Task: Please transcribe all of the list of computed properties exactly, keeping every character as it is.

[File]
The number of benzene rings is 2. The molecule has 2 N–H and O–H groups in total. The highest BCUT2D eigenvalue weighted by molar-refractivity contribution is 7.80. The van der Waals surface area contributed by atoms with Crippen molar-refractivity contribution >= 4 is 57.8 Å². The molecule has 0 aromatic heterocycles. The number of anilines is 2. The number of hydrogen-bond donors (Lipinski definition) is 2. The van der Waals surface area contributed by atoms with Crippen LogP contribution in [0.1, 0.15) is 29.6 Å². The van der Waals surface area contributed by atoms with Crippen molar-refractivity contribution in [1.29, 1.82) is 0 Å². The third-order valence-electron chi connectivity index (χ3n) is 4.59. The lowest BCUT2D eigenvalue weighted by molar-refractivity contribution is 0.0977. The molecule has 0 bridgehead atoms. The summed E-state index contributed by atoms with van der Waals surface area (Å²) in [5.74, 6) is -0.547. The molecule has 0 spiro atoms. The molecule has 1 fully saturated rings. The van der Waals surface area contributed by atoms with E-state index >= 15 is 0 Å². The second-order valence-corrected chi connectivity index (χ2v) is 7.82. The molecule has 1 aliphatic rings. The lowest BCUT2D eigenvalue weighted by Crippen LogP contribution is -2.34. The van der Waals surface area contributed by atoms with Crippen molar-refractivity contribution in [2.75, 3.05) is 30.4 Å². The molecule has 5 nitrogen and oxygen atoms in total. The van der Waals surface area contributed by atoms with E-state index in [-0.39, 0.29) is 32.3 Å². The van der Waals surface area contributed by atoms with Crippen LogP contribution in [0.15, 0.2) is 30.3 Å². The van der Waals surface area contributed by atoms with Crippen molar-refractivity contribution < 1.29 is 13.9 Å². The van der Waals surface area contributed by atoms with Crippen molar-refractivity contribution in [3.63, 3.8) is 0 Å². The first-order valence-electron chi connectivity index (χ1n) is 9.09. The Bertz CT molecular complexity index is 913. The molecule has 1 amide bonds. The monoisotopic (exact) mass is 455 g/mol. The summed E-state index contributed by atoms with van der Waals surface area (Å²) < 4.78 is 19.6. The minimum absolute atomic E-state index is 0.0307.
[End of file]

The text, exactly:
The number of benzene rings is 2. The molecule has 2 N–H and O–H groups in total. The highest BCUT2D eigenvalue weighted by molar-refractivity contribution is 7.80. The van der Waals surface area contributed by atoms with Crippen molar-refractivity contribution >= 4 is 57.8 Å². The molecule has 0 aromatic heterocycles. The number of anilines is 2. The number of hydrogen-bond donors (Lipinski definition) is 2. The van der Waals surface area contributed by atoms with Crippen LogP contribution in [0.1, 0.15) is 29.6 Å². The van der Waals surface area contributed by atoms with Crippen molar-refractivity contribution in [1.29, 1.82) is 0 Å². The third-order valence-electron chi connectivity index (χ3n) is 4.59. The lowest BCUT2D eigenvalue weighted by molar-refractivity contribution is 0.0977. The molecule has 0 bridgehead atoms. The summed E-state index contributed by atoms with van der Waals surface area (Å²) in [5.74, 6) is -0.547. The molecule has 0 spiro atoms. The molecule has 1 fully saturated rings. The van der Waals surface area contributed by atoms with E-state index >= 15 is 0 Å². The second-order valence-corrected chi connectivity index (χ2v) is 7.82. The molecule has 1 aliphatic rings. The lowest BCUT2D eigenvalue weighted by Crippen LogP contribution is -2.34. The van der Waals surface area contributed by atoms with Crippen molar-refractivity contribution in [2.75, 3.05) is 30.4 Å². The molecule has 5 nitrogen and oxygen atoms in total. The van der Waals surface area contributed by atoms with E-state index in [-0.39, 0.29) is 32.3 Å². The van der Waals surface area contributed by atoms with Crippen LogP contribution in [0.15, 0.2) is 30.3 Å². The van der Waals surface area contributed by atoms with Crippen molar-refractivity contribution < 1.29 is 13.9 Å². The van der Waals surface area contributed by atoms with Crippen molar-refractivity contribution in [3.63, 3.8) is 0 Å². The first-order valence-electron chi connectivity index (χ1n) is 9.09. The Bertz CT molecular complexity index is 913. The molecule has 1 amide bonds. The monoisotopic (exact) mass is 455 g/mol. The summed E-state index contributed by atoms with van der Waals surface area (Å²) < 4.78 is 19.6. The minimum absolute atomic E-state index is 0.0307.